• body surface area;
  • resting metabolic rate;
  • allometric scaling;
  • Harris-Benedict formula


Objective: Resting metabolic rate (RMR) is known to be proportional to body weight and to follow allometric scaling principles. We hypothesized that RMR can be predicted from an allometric formula with weight alone as an independent variable.

Research Methods and Procedures: An allometric, power-law scaling model was fit to RMR measurements obtained from a cohort of patients being treated for weight loss. This, as well as many of the commonly used RMR-predicting formulas, was tested for RMR prediction ability against a large publicly available RMR database. Bland-Altman analysis was used to determine the efficacy of the various RMR-predicting formulas in obese and non-obese subjects.

Results: Power law modeling of the RMR—body weight relationship yielded the following RMR-predicting equations: RMRWomen = 248 × Weight0.4356 − (5.09 × Age) and RMRMen = 293 × Weight0.4330 − (5.92 × Age). Partial correlation analysis revealed that age significantly contributed to RMR variance and was necessary to include in RMR prediction formulas. The James, allometric, and Harris-Benedict formulas all yielded reasonable RMR predictions for normal sized and obese subjects.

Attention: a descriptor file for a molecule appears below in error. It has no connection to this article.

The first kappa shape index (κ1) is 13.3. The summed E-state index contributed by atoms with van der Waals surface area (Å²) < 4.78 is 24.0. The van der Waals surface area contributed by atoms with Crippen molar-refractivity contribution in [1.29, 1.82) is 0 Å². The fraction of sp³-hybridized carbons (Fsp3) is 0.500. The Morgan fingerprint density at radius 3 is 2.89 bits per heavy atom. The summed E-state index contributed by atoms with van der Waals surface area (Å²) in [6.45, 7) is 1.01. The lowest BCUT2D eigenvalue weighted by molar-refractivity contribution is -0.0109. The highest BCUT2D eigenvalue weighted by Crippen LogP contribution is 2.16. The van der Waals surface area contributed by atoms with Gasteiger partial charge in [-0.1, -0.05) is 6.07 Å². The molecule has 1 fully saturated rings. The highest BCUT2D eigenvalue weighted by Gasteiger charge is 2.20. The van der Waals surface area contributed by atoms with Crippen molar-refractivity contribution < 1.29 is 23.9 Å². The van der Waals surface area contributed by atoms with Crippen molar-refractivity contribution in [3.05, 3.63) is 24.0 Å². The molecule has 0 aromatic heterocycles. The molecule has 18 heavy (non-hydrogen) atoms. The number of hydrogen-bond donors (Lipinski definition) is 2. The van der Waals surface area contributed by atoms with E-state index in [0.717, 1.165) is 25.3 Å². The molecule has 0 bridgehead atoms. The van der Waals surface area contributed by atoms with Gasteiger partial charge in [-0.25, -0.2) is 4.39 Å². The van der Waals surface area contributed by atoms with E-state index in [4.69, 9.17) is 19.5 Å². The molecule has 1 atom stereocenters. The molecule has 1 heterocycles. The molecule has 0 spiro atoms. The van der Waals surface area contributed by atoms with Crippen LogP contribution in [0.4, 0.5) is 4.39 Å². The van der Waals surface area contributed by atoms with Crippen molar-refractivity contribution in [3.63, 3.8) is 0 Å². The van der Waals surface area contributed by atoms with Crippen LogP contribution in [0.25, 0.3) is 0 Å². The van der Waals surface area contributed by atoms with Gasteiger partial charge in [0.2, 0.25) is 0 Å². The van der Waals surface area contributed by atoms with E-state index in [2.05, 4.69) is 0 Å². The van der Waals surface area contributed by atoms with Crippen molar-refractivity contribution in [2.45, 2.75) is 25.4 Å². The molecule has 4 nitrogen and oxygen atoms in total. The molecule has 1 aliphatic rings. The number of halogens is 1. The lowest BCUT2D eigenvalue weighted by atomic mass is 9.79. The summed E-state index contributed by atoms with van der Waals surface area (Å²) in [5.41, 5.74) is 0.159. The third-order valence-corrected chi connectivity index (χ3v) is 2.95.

Discussion: A simple power formula relating RMR to body weight can be a reasonable RMR estimator for normal-sized and obese individuals but still requires an age term and separate formulas for men and women for the best possible RMR estimates. The apparent performance of RMR-predicting formulas is highly dependent on the methodology employed to compare the various formulas.